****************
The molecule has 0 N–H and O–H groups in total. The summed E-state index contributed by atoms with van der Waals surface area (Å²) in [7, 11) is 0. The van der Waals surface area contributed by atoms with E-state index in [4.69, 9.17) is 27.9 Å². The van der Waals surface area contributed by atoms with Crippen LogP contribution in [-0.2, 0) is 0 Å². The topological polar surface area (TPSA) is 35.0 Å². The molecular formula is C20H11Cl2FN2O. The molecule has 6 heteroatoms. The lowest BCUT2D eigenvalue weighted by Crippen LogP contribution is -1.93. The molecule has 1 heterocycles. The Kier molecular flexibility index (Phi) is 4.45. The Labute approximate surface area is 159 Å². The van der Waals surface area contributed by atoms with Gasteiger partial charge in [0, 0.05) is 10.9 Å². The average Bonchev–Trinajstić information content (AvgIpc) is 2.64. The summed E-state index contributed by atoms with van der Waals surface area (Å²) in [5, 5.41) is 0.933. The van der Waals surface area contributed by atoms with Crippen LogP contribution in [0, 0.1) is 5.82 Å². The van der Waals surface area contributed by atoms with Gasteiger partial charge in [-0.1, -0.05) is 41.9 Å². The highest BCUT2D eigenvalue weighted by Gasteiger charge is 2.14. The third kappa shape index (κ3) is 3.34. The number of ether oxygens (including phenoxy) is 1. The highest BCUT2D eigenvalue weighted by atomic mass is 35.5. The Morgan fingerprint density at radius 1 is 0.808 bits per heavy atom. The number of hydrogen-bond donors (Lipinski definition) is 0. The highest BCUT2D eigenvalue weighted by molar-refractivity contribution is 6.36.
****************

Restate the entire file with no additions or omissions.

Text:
The molecule has 0 N–H and O–H groups in total. The summed E-state index contributed by atoms with van der Waals surface area (Å²) in [7, 11) is 0. The van der Waals surface area contributed by atoms with E-state index in [4.69, 9.17) is 27.9 Å². The van der Waals surface area contributed by atoms with Crippen LogP contribution in [-0.2, 0) is 0 Å². The topological polar surface area (TPSA) is 35.0 Å². The molecular formula is C20H11Cl2FN2O. The molecule has 6 heteroatoms. The lowest BCUT2D eigenvalue weighted by Crippen LogP contribution is -1.93. The molecule has 1 heterocycles. The Kier molecular flexibility index (Phi) is 4.45. The Labute approximate surface area is 159 Å². The van der Waals surface area contributed by atoms with Gasteiger partial charge in [0, 0.05) is 10.9 Å². The average Bonchev–Trinajstić information content (AvgIpc) is 2.64. The summed E-state index contributed by atoms with van der Waals surface area (Å²) in [5, 5.41) is 0.933. The van der Waals surface area contributed by atoms with Crippen LogP contribution in [0, 0.1) is 5.82 Å². The van der Waals surface area contributed by atoms with Gasteiger partial charge in [-0.1, -0.05) is 41.9 Å². The highest BCUT2D eigenvalue weighted by Gasteiger charge is 2.14. The third kappa shape index (κ3) is 3.34. The number of ether oxygens (including phenoxy) is 1. The highest BCUT2D eigenvalue weighted by atomic mass is 35.5. The Morgan fingerprint density at radius 1 is 0.808 bits per heavy atom. The number of hydrogen-bond donors (Lipinski definition) is 0. The highest BCUT2D eigenvalue weighted by molar-refractivity contribution is 6.36.